North Carolina isn’t the only state facing legal challenges over hemp. In July, a group of Indiana CBD retailers sued the state over its smokable hemp ban. 

North Carolina growers are ready to follow suit, Blake Butler, executive director of the N.C. Industrial Hemp Association, told Carolina Journal last month. CJ reached out to Butler for comment via phone Aug. 20, but didn’t receive an immediate response.

“This is my life,” Michael Sims, the founder of Charlotte CBD, a hemp dispensary, told the committee. “Why are we fighting this? We are doing nothing but hurting the industry. We’re smarter than this.”



  • Sandy Blakely

    Stupid, Prohibition has never made anything or anyone better, except fueling organized crime.

    • Bob

      And liberalization has made every place where it’s been enacted more liberal, resulting in higher taxes and less freedom. Show me where that has not been the case. How and why would it be different here? (Unless of course, that’s what you want. I do not.)

      • Sandy Blakely

        More freedom never equates to higher taxes. Liberalization is the opposite of Leftists.

        • Bob

          Please just don’t state a truism and for its proof point to (your own) stated truism. In places like Washington state, the debate started with hemp (Hempfest), the lead argument being that this was a persecuted product which looks and grows exactly like weed but is used only for industrial purposes. Then came medical marijuana, which rapidly devolved into quackery so egregious almost anyone could qualify for a prescription for any reason (California). This led to a natural conclusion that to stop these opioid-like black markets it needs to be readily available — but heavily regulated. Again, Washington state might have been a test case but simultaneously a former Costco executive got a bill passed doing away with the state-run liquor stores (do I see a pattern here?), so the distribution of the now quasi-legal weed was left to the head shops.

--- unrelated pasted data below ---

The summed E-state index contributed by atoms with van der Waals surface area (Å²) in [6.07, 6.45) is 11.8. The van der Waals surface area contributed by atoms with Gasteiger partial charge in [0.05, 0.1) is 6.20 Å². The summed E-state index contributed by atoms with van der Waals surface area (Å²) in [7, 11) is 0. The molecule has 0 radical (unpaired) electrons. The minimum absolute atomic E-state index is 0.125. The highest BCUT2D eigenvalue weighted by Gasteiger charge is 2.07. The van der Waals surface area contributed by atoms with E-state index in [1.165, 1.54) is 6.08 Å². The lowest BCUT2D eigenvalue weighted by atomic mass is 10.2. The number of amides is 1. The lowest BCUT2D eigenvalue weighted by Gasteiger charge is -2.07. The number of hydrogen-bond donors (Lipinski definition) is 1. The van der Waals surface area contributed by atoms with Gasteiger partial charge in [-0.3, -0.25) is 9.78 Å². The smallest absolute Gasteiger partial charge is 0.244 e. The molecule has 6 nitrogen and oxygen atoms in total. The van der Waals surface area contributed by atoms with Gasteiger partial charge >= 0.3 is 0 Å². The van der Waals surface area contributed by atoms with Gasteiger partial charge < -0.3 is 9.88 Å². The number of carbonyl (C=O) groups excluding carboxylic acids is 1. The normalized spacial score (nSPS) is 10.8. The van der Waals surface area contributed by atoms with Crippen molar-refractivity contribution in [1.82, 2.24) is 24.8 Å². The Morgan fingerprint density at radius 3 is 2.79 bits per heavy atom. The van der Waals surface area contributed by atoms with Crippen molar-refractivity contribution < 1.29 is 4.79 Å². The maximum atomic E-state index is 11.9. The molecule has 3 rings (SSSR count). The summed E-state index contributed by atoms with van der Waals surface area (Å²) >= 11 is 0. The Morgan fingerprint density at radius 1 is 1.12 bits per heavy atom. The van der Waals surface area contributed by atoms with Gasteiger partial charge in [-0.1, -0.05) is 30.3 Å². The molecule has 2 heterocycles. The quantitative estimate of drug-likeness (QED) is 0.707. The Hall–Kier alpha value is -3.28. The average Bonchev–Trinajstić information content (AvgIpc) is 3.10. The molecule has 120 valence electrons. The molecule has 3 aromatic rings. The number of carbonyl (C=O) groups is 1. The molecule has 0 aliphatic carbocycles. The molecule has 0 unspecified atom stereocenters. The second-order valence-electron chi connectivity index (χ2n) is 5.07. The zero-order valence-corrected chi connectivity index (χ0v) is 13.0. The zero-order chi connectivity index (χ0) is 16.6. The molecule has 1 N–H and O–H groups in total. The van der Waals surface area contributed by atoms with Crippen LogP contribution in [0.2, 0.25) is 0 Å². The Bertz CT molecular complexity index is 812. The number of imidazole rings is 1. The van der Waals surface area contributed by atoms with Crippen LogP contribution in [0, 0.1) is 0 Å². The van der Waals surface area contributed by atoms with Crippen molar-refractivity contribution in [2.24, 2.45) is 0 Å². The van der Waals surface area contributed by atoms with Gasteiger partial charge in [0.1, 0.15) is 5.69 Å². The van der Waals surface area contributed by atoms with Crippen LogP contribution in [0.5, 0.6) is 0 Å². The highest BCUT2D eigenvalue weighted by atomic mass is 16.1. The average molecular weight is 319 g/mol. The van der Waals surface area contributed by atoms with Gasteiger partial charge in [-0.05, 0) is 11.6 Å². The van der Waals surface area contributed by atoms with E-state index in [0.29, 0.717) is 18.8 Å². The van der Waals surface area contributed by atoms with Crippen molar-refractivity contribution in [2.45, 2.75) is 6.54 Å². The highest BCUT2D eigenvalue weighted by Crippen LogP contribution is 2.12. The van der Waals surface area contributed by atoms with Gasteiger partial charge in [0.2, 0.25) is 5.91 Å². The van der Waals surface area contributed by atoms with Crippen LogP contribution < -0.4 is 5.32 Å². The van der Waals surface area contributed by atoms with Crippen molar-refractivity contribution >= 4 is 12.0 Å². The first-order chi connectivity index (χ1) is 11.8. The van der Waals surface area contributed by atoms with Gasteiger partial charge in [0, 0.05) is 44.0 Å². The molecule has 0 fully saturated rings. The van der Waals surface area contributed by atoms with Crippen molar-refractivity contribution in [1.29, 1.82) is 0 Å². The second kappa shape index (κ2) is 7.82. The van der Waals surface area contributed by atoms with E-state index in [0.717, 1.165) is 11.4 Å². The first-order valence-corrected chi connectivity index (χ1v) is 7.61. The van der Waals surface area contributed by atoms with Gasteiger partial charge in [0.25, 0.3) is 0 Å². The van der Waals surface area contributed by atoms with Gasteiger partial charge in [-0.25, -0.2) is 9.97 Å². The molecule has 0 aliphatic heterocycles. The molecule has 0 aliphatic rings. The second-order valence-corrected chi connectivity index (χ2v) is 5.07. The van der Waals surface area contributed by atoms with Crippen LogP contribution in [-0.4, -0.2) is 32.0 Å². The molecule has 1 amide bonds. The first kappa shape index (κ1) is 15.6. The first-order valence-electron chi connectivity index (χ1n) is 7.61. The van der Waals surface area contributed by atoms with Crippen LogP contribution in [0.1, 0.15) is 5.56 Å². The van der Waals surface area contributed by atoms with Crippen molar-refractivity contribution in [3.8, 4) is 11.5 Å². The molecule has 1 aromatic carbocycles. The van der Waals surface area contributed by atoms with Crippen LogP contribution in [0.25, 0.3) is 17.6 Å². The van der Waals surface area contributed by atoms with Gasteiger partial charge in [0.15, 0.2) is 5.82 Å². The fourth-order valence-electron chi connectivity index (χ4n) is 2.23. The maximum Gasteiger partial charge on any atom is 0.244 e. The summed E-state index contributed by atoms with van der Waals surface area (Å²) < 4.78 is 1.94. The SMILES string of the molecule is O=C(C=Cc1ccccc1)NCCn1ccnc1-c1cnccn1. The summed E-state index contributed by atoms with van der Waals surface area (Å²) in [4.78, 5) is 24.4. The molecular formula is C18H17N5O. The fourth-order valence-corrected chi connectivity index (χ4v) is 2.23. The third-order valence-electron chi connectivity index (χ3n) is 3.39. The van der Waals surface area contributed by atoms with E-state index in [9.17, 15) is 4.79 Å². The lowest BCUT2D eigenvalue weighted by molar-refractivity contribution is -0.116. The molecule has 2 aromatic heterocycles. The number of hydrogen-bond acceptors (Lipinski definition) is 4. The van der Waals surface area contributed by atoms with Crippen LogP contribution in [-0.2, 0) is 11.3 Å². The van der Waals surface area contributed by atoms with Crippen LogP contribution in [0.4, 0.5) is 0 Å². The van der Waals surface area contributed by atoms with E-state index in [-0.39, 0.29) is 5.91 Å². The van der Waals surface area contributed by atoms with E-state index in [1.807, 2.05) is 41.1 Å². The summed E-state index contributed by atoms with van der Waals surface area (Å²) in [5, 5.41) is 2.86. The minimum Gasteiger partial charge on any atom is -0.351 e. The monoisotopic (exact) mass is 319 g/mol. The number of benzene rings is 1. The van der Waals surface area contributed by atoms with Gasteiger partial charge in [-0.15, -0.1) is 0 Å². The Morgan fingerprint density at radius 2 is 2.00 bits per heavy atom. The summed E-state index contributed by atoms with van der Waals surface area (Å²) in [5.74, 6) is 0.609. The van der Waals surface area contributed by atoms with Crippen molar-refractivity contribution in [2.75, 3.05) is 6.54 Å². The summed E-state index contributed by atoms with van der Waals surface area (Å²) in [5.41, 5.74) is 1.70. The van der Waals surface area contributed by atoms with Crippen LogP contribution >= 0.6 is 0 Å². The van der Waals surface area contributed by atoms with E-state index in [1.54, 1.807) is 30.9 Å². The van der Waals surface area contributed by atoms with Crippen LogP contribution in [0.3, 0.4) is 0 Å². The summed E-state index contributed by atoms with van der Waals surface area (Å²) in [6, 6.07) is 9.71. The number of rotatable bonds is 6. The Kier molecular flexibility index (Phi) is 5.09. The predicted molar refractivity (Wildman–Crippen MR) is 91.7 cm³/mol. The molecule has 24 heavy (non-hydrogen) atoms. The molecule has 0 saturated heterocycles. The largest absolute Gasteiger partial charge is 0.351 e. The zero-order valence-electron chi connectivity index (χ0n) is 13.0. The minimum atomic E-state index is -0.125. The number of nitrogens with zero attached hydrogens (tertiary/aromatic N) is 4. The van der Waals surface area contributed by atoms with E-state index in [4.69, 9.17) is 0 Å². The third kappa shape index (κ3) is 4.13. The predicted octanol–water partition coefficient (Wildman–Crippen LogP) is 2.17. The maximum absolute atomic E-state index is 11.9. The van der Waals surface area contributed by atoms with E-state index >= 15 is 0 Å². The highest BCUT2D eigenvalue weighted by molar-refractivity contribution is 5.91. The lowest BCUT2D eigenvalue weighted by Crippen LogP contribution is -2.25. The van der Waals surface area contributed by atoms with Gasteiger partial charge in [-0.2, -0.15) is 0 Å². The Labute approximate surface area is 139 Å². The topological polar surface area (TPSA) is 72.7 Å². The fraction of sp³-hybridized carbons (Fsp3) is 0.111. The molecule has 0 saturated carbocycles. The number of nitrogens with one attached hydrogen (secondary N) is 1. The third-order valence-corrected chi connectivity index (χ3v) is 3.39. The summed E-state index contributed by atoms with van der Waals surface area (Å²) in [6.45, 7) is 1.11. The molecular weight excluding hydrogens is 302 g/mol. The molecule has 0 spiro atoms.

As a specific example of where that can lead to, in terms of liberalization leading to higher taxes and more regulation/less freedom, witness the rapidly devolving politics and taxation of Colorado. Until very recently, that state used to be kinda purple but the greener it got, the bluer it got, and now it’s gone. Maybe in the future you might see a change if/as legalization expands and the politics of it were to become more neutral, but as of right now, the opposite is true, and I presented specific examples how and why.

          I think of regular weed smokers as losers (but don’t think it warrants criminalization but am open to arguments otherwise). I do view it as a gateway drug. Its only purpose is intoxication, while I have consumed many single, social beers with zero intention of getting drunk. And as of right here, right now, I do view hemp as gateway politics. I think the liberal political injection needed to justify growing this crop may help some farmers now but will ultimately lead to more intrusive agricultural regulations later. Just ask a Californian, which won’t be hard, they’re here now. The reason I am spending so much time on this topic, when I am neither a farmer, user, or seller, is the debate is moving out of the parlor game stage, beyond the opinion journals, and into policy, but unlike in the past, we have perfect hindsight where this can lead to.

          • Sandy Blakely

            Obviously the product needs regulation at the point of sale. Obviously, California heavily overregulates everything, and Colorado is heading that way. What you’re describing is not more freedom, just more prohibition benefitting organized crime and their politicians. Hopefully, NC can learn from these bad examples.